An intriguing possibility to form helical channels in the interior of a 2D electron gas is to induce a local quantum Hall ferromagnetic transition. In the integer QHE regime, scattering between overlapping chiral edges from different Landau levels is suppressed due to the orthogonality of the wavefunctions, but spin–orbit interaction mixes states with opposite spins and opens a small gap in the helical spectrum11,12,13. In the fractional quantum Hall effect (FQHE) regime, an electrostatically-controlled transition between unpolarized (u) and polarized (p) ν = 2/3 states results in the formation of a conducting channel at the boundary between u and p regions (filling factor ν−1 = B/nϕ0, where B is an external magnetic field, ϕ0 = h/e is a flux quanta and n is electron density). Superficially, a transition between u and p states in the bulk can be understood as a crossing of two composite fermion energy states with opposite spins polarization10,14,15. Within this model, the hDW at the u-p boundary consists of two counter-propagating chiral states with opposite spin and fractionalized charge excitations, and presents an ideal platform to build fractional topological superconductors with parafermionic and Fibonacci excitations1,2,16,17,18,19. Highly correlated ν = 2/3 state exhibits rich physics beyond an oversimplified model of ν* = 2 integer QHE for weakly interacting composite fermions and includes observation of upstream neutral modes20,21,22,23, short-range upstream charge modes24, and a crossover from e* = 1/3 to e* = 2/3 charge excitations in shot noise measurements25. In the bulk, the spin transition at ν = 2/3 is accompanied by nuclear polarization26,27,28 indicating spin-flip processes in the 2D gas, a phenomena not seen in bilayer systems10,29. Thus, we expect a hDW formed at a boundary between u and p ν = 2/3 states to be more complex than a simple overlap of two noninteracting chiral modes.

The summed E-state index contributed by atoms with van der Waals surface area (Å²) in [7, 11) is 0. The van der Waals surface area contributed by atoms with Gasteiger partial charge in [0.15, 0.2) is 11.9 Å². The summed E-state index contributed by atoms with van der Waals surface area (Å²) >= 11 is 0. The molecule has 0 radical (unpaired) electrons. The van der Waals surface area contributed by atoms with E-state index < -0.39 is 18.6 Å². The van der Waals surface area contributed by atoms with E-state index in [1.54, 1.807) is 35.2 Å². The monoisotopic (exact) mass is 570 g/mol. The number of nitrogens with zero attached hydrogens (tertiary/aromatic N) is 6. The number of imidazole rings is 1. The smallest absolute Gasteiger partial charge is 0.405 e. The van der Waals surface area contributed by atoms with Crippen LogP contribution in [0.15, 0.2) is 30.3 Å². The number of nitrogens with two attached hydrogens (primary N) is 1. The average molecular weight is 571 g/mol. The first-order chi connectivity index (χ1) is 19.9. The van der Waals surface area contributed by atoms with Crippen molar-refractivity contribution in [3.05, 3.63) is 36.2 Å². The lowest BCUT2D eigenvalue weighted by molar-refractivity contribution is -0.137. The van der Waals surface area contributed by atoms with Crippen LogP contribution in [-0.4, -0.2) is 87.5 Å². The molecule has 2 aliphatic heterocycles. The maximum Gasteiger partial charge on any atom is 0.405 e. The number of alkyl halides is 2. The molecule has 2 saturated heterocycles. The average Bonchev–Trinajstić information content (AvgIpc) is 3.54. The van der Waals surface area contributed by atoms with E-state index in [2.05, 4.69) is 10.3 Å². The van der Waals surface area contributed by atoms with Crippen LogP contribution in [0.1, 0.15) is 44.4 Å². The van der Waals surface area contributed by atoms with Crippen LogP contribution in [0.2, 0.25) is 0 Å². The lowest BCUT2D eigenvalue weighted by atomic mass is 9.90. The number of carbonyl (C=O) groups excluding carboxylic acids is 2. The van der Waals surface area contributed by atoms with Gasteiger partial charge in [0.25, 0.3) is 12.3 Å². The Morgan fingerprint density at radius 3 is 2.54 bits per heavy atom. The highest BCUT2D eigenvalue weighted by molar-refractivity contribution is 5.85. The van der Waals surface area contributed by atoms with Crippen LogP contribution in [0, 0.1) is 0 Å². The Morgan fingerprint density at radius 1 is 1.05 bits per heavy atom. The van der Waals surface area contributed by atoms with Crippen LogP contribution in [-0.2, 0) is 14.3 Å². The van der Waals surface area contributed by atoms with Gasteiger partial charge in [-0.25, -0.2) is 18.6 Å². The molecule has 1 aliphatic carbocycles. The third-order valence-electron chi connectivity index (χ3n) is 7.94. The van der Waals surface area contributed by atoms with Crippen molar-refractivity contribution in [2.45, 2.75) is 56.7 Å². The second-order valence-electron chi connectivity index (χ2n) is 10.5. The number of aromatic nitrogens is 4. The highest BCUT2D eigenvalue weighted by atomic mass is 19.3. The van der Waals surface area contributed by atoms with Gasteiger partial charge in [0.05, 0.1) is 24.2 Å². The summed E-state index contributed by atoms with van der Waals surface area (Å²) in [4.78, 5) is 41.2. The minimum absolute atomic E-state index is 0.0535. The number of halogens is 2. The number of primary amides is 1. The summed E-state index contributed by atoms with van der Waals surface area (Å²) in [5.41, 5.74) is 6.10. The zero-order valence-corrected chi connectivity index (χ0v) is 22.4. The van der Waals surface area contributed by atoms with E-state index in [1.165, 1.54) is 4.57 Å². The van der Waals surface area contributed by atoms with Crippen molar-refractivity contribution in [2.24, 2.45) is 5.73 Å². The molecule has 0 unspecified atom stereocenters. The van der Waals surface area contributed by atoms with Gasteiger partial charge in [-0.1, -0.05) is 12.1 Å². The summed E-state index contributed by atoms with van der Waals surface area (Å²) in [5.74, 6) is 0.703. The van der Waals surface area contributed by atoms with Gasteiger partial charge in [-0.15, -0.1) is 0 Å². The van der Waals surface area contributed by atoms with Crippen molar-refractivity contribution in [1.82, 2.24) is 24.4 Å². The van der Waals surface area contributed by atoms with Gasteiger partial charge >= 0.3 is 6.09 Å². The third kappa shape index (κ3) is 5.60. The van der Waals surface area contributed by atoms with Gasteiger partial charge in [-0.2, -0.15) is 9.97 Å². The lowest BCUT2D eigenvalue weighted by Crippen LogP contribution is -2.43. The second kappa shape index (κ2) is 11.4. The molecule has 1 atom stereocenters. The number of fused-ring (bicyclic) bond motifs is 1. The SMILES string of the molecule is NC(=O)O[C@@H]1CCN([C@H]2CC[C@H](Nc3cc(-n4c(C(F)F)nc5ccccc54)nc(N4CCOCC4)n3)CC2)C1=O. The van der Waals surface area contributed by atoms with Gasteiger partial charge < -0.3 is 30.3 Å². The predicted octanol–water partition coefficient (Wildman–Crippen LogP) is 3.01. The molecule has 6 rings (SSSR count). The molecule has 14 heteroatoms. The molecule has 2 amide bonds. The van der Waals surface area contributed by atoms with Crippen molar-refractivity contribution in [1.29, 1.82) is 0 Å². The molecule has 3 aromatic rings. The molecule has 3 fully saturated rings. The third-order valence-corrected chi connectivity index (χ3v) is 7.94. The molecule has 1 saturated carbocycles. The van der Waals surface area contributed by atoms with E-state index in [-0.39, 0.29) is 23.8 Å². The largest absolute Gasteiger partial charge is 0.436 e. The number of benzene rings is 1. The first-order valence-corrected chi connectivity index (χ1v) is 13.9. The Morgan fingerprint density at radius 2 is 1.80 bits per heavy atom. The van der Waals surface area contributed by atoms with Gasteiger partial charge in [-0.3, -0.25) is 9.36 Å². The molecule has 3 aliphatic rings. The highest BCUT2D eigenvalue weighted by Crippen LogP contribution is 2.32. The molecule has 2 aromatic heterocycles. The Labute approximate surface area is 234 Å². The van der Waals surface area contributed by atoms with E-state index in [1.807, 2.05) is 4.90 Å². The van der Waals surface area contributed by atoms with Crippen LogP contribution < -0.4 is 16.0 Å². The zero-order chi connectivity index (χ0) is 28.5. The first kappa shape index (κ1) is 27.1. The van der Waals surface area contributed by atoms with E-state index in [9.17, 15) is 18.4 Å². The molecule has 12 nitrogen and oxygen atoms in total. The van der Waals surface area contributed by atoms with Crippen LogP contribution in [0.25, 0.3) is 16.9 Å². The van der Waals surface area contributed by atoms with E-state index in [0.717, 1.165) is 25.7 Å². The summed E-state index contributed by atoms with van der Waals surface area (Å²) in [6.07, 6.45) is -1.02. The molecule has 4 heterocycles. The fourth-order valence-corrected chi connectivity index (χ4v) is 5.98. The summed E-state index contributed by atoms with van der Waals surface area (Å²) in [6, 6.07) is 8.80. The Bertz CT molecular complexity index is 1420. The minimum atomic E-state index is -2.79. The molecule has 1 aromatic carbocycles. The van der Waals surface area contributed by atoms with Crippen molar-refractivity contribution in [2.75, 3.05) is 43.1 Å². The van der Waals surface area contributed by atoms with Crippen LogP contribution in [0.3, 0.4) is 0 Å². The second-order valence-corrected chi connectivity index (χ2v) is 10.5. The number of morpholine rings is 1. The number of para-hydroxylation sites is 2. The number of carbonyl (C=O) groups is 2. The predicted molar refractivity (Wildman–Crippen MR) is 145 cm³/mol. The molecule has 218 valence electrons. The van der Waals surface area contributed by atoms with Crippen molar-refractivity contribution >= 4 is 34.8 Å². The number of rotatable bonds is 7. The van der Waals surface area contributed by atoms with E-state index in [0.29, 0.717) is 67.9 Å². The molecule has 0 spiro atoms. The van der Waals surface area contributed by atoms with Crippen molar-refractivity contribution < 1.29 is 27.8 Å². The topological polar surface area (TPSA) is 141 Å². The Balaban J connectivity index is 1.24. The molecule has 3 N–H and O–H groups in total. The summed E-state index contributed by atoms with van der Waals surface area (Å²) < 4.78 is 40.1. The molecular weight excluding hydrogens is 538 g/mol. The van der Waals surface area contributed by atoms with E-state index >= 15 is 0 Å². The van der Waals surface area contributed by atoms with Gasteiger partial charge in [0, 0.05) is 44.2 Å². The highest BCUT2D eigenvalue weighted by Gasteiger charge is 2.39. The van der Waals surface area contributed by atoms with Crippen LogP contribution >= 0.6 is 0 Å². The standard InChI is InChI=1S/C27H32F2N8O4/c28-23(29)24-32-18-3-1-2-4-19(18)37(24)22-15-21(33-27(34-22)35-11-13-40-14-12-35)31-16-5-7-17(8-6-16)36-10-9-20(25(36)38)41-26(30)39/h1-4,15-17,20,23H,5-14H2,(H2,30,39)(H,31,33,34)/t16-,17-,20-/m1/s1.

Here we study the electron transport in samples where hDWs of different length L are formed by electrostatic gating. Experimentally, in the limit L → 0 only 11% of the edge current is diverted into the hDW, a number drastically different from the 50% prediction for two noninteracting counter-propagating chiral channels. To address this discrepancy theoretically, we consider tunneling between Luttinger liquid modes30 through a hDW in the strong coupling limit31,32,33 and confirm that results remain the same if hDW is modeled as an extended object. We found that in the presence of a strong inter-edge tunneling edge channels in u and p regions populate unequally, both at the boundary of the 2D gas and within the hDW, forming a number of down- and up-stream charge, spin, and neutral modes. For spin-conserving tunneling 1/4 of the incoming charge current is diverted into the hDW, while allowing spin-flip processes further reduces hDW current. Indeed, at high bias currents, we observe an increase in the current carried by the hDW. This indicates the formation of a bottleneck for spin flips due to the Overhauser pumping of nuclei and a crossover from spin-non-conserving to spin-conserving transport.